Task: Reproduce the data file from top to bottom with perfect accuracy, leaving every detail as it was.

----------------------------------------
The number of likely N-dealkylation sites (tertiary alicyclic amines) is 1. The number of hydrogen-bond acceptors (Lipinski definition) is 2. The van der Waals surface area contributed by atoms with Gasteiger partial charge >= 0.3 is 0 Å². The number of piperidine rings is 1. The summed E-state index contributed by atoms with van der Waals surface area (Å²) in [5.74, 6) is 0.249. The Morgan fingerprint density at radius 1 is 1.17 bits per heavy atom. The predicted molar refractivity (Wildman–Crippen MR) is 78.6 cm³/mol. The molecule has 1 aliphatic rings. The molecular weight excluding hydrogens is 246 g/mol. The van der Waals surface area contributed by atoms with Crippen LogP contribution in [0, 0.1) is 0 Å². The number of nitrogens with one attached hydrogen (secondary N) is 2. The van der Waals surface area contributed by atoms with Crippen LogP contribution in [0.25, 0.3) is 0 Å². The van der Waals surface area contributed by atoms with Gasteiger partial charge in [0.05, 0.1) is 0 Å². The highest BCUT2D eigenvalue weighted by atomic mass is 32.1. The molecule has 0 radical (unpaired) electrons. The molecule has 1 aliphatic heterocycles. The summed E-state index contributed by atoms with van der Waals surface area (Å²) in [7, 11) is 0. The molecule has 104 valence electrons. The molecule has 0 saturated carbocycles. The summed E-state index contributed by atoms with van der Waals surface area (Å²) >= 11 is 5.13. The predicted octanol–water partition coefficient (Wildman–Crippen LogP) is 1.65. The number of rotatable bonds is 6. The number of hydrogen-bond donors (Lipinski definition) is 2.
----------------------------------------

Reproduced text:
The number of likely N-dealkylation sites (tertiary alicyclic amines) is 1. The number of hydrogen-bond acceptors (Lipinski definition) is 2. The van der Waals surface area contributed by atoms with Gasteiger partial charge >= 0.3 is 0 Å². The number of piperidine rings is 1. The summed E-state index contributed by atoms with van der Waals surface area (Å²) in [5.74, 6) is 0.249. The Morgan fingerprint density at radius 1 is 1.17 bits per heavy atom. The predicted molar refractivity (Wildman–Crippen MR) is 78.6 cm³/mol. The molecule has 1 aliphatic rings. The molecular weight excluding hydrogens is 246 g/mol. The van der Waals surface area contributed by atoms with Crippen LogP contribution in [0, 0.1) is 0 Å². The number of nitrogens with one attached hydrogen (secondary N) is 2. The van der Waals surface area contributed by atoms with Crippen LogP contribution in [0.25, 0.3) is 0 Å². The van der Waals surface area contributed by atoms with Gasteiger partial charge in [0.05, 0.1) is 0 Å². The highest BCUT2D eigenvalue weighted by atomic mass is 32.1. The molecule has 0 radical (unpaired) electrons. The molecule has 1 aliphatic heterocycles. The summed E-state index contributed by atoms with van der Waals surface area (Å²) in [7, 11) is 0. The molecule has 104 valence electrons. The molecule has 0 saturated carbocycles. The summed E-state index contributed by atoms with van der Waals surface area (Å²) >= 11 is 5.13. The predicted octanol–water partition coefficient (Wildman–Crippen LogP) is 1.65. The number of rotatable bonds is 6. The number of hydrogen-bond donors (Lipinski definition) is 2.